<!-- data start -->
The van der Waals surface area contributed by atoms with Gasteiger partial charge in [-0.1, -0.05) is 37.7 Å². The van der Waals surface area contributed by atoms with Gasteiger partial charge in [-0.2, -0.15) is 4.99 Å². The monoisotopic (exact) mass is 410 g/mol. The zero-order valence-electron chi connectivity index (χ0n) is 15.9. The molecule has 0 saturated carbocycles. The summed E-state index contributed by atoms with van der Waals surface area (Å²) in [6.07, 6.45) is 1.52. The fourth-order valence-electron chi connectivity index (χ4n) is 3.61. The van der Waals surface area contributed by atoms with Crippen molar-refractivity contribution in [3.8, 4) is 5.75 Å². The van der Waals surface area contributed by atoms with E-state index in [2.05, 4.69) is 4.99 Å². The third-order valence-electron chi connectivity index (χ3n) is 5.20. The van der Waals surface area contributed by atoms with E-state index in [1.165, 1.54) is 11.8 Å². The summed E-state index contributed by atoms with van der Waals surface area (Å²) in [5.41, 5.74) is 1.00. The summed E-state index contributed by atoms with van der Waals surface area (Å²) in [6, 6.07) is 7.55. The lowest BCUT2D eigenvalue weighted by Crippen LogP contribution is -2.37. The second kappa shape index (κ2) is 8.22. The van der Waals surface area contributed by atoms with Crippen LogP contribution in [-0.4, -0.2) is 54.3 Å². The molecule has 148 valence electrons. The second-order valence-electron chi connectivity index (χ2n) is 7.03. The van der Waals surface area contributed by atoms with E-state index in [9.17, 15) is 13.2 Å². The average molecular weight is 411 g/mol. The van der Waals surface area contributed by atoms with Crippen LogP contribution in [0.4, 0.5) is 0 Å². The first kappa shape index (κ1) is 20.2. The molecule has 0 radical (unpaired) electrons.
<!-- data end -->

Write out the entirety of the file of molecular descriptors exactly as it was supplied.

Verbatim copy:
The van der Waals surface area contributed by atoms with Gasteiger partial charge in [-0.1, -0.05) is 37.7 Å². The van der Waals surface area contributed by atoms with Gasteiger partial charge in [-0.2, -0.15) is 4.99 Å². The monoisotopic (exact) mass is 410 g/mol. The zero-order valence-electron chi connectivity index (χ0n) is 15.9. The molecule has 0 saturated carbocycles. The summed E-state index contributed by atoms with van der Waals surface area (Å²) in [6.07, 6.45) is 1.52. The fourth-order valence-electron chi connectivity index (χ4n) is 3.61. The van der Waals surface area contributed by atoms with Crippen molar-refractivity contribution in [3.8, 4) is 5.75 Å². The van der Waals surface area contributed by atoms with E-state index in [2.05, 4.69) is 4.99 Å². The third-order valence-electron chi connectivity index (χ3n) is 5.20. The van der Waals surface area contributed by atoms with E-state index in [1.165, 1.54) is 11.8 Å². The summed E-state index contributed by atoms with van der Waals surface area (Å²) in [5.41, 5.74) is 1.00. The summed E-state index contributed by atoms with van der Waals surface area (Å²) in [6, 6.07) is 7.55. The lowest BCUT2D eigenvalue weighted by Crippen LogP contribution is -2.37. The second kappa shape index (κ2) is 8.22. The van der Waals surface area contributed by atoms with Crippen LogP contribution in [-0.4, -0.2) is 54.3 Å². The molecule has 148 valence electrons. The second-order valence-electron chi connectivity index (χ2n) is 7.03. The van der Waals surface area contributed by atoms with E-state index in [9.17, 15) is 13.2 Å². The average molecular weight is 411 g/mol. The van der Waals surface area contributed by atoms with Crippen LogP contribution in [0.4, 0.5) is 0 Å². The first kappa shape index (κ1) is 20.2. The molecule has 0 radical (unpaired) electrons.